Alzheimer’s disease (AD) is a multifactorial neurodegenerative disorder. Several hallmarks
such as β-amyloid (Aβ) aggregation underlying amyloid plaque formation, τ-hyperphosphorylation
leading to production of neurofibrillary tangles, and decline in the number of cholinergic neurons appear
to be fundamental in the pathophysiology of the disease. Other evidence points also to the involvement
of oxidative stress, biometal dyshomeostasis, inflammation, and cell cycle regulatory failure.
Taking into account such premises, many attractive targets for the development of anti-AD drugs
have emerged. Specifically, the multifactorial nature of AD calls for multi-target-directed ligands
(MTDLs) which can be beneficial by providing interactions with multiple targets. Tacrine (THA), the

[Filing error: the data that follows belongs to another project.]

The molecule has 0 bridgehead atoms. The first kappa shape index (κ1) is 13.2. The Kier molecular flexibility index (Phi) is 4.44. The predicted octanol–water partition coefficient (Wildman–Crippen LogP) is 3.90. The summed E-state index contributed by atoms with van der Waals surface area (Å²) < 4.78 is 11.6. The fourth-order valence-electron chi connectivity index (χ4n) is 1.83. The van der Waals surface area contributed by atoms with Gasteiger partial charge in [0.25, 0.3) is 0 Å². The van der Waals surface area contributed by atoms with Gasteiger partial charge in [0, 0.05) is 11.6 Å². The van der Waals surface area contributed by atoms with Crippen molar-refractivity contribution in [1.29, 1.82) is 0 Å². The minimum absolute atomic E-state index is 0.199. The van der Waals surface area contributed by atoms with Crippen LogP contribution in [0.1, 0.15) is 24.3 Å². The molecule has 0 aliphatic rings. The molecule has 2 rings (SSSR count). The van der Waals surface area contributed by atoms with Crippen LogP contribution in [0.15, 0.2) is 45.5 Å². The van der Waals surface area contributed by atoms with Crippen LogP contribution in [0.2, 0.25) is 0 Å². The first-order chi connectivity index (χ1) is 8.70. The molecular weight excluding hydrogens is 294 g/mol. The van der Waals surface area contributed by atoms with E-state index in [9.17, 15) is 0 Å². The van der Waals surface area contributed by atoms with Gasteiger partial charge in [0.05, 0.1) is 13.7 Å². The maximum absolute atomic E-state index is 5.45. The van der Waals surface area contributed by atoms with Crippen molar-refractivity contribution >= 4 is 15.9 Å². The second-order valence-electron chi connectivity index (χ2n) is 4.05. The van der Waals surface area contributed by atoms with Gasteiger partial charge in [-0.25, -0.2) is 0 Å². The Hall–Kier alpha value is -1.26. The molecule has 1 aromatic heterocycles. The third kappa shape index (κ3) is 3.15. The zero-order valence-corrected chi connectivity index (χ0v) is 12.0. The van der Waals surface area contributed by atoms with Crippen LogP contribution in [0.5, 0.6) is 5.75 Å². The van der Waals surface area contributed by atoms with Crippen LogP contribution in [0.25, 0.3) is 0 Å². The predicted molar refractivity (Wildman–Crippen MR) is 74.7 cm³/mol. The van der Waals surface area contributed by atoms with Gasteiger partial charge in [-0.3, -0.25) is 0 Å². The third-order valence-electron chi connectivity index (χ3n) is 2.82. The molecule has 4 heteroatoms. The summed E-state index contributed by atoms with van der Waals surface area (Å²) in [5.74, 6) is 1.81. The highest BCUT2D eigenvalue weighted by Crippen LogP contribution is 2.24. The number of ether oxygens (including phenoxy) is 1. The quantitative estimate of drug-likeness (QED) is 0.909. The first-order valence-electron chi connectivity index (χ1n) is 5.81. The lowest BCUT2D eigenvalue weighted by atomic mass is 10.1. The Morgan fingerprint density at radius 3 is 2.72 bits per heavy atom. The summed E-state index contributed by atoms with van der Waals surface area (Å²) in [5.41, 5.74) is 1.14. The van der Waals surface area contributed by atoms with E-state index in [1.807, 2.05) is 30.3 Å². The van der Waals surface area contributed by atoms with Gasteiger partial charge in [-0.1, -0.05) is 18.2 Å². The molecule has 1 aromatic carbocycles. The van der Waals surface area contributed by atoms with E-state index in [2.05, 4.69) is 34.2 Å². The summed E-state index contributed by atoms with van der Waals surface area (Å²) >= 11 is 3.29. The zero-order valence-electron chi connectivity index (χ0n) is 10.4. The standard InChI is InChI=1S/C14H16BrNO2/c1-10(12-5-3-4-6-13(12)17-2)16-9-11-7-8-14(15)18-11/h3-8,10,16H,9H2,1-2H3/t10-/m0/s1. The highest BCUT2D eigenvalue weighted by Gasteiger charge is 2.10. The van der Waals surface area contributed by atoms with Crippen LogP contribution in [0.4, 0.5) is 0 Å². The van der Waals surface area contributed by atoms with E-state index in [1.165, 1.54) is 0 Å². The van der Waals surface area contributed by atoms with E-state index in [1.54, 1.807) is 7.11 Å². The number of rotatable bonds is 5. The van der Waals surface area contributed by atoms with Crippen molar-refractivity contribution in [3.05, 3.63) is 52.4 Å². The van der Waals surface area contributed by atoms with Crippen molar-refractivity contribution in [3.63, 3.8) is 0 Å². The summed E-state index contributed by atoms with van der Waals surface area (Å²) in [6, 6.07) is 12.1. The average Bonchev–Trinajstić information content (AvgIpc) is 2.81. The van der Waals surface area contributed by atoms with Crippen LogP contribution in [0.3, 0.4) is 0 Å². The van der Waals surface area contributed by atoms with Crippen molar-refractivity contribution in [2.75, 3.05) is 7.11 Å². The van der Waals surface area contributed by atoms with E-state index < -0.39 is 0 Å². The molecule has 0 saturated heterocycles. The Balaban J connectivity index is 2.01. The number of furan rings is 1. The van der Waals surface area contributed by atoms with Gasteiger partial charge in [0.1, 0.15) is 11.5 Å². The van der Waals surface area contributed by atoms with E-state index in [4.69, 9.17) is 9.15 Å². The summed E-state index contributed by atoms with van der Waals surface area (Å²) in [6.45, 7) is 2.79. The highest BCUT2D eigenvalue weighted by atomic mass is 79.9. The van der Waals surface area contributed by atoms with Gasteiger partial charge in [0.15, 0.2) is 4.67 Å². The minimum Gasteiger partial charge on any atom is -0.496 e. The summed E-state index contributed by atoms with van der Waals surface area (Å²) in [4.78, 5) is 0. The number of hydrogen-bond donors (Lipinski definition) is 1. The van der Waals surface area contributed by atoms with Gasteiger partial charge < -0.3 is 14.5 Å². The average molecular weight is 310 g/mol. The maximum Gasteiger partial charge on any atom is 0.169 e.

first clinically effective acetylcholinesterase inhibitor, was approved for the treatment of mild to moderate
AD. Unfortunately, frequent adverse effects including peripheral cholinergic effects and hepatotoxicity
limited its therapeutic potential. Based on the numerous biological systems involved in AD
progression, this review covers THA-incorporated hybrids possessing a neuroprotective profile. In
particular, it focuses on THA hybrids capable of scavenging reactive oxygen species (ROS), and derivatives
which reduce the formation of Aβ-plaques either directly by confronting the Aβ1-42 selfaggregation
process or indirectly by inhibiting the BACE-1 enzyme or AChE-induced Aβ1-40 aggregation.
Particular interest is also addressed to THA hybrids with suppressed hepatotoxicity.